“We are not organized against the state,” I said. “I write because I want to criticize the system. There are some things in our state that should be corrected.” “Why don’t you write an e-mail directly to the supreme leader’s office?” he asked. “The supreme leader considers all criticisms and takes corrective actions.”
“I hadn’t thought about that,” I said. This was nonsense, of course, but I saw an opening. “From now on, I will write directly to the supreme leader and stop writing in my Web log.”
“It is too late for that,” he said.
Here’s a website dedicated to protecting imprisoned bloggers. Here’s some good principles on protecting bloggers. According to Julian Pain:
1. Any law about the flow of information online must be anchored in freedom of expression as defined in Article 19 of the Universal Declaration of Human Rights.
2. Internet users alone must decide what material they can and wish to access online. Automatic filtering of online content, by governments or private firms, is unacceptable. Filters must only be installed by Internet users themselves and only on their personal connection. Any policy of higher-level (national or even local) filtering conflicts with the principle of the free flow of information.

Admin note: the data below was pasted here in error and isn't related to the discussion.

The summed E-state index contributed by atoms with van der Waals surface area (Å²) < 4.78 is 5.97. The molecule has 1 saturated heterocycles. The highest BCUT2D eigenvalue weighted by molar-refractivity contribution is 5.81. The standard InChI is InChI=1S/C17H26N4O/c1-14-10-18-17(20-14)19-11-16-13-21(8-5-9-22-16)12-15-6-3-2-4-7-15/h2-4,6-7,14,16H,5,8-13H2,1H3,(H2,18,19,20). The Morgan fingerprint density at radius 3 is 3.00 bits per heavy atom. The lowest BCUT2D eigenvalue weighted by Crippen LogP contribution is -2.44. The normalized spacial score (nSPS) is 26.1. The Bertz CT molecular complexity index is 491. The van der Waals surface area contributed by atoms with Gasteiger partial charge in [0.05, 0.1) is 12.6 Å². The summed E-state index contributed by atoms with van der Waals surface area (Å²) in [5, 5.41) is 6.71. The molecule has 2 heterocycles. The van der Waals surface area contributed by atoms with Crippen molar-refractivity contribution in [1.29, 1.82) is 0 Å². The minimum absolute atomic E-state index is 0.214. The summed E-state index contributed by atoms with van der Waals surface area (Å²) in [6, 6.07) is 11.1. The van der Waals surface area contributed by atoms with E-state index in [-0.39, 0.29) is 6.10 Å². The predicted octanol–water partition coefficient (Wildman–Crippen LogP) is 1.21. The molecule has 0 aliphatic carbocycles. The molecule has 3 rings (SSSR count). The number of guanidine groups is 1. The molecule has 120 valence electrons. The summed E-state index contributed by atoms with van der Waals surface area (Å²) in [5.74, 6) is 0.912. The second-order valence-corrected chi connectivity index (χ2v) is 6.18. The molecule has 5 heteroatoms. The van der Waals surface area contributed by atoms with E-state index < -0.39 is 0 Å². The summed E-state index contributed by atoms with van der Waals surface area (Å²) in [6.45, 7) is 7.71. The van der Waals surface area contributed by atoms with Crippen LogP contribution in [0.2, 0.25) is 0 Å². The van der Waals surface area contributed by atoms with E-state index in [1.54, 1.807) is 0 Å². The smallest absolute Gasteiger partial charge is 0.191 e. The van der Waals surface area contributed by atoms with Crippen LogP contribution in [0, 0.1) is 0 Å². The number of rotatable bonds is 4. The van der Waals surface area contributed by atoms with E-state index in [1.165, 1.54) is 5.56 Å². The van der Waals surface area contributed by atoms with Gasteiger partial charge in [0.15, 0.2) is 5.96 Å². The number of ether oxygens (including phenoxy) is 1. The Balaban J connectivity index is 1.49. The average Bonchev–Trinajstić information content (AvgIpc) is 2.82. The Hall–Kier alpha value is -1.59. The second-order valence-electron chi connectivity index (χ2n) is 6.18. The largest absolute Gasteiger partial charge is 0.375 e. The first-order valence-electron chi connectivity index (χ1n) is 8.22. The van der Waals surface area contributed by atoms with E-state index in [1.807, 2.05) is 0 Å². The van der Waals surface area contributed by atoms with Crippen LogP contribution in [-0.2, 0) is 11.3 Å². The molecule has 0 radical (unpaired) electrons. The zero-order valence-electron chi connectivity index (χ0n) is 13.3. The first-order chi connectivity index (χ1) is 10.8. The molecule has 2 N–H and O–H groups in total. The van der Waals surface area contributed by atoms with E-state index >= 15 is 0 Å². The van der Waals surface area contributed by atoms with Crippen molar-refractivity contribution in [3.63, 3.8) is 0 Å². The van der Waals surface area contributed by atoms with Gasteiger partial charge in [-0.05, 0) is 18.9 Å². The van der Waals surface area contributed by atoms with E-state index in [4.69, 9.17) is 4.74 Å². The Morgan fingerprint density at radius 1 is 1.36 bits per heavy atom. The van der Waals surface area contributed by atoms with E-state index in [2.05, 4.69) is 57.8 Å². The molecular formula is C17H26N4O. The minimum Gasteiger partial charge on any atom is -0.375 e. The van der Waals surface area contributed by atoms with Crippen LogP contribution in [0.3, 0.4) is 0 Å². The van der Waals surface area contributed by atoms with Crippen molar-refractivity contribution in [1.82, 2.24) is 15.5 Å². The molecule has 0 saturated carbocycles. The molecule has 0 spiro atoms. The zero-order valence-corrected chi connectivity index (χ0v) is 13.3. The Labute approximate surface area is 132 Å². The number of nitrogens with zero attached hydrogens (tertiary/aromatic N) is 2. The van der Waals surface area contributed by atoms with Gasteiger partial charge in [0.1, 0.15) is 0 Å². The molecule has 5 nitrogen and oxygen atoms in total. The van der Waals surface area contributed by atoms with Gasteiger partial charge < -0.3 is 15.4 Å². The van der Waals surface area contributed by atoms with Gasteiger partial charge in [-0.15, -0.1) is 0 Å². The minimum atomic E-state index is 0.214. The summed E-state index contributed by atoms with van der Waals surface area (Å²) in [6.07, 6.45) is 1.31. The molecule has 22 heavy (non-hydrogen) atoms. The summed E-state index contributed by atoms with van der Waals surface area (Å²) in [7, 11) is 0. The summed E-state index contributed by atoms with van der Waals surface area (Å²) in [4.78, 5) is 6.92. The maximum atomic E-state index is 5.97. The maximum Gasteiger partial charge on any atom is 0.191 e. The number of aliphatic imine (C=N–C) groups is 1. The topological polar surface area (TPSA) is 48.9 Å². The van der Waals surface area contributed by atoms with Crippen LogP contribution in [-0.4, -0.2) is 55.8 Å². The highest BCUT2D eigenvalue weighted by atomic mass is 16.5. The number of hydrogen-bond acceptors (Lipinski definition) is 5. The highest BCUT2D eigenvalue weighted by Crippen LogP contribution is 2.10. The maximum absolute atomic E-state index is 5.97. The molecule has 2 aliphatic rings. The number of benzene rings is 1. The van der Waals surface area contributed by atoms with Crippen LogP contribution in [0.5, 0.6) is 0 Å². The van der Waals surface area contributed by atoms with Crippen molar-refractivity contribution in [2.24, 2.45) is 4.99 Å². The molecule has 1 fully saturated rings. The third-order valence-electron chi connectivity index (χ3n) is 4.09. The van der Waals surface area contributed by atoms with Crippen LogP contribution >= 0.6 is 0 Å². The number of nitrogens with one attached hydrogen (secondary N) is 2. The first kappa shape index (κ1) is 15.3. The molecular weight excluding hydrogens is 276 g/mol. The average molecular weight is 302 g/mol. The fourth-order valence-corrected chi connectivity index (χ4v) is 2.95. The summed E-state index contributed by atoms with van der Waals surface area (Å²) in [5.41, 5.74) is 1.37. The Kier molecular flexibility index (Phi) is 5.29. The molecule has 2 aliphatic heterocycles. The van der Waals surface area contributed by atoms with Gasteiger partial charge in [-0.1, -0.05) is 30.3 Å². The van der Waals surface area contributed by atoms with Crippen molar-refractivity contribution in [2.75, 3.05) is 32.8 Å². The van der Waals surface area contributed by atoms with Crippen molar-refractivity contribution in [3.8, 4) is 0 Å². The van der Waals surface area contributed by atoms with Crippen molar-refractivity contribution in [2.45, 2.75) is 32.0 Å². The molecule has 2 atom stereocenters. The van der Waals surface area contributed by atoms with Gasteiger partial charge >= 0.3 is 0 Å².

3. A decision to shut down a website, even an illegal one, must not in any circumstances be taken by the site’s host or any other technical provider of Internet services. Only a judge can ban an online publication. A technical service provider cannot therefore be held criminally or civilly responsible for any illegal material posted on a hosted website unless the service provider refuses to obey a ruling by an impartial and independent court.
4. A government’s civil or criminal powers are limited to content hosted on its territory or specifically aimed at the country’s Internet users.
5. The editors of online publications, including bloggers and those running personal sites, must have the same protection and be shown the same consideration as professional journalists since, like them, they exercise a basic freedom, that of freedom of expression.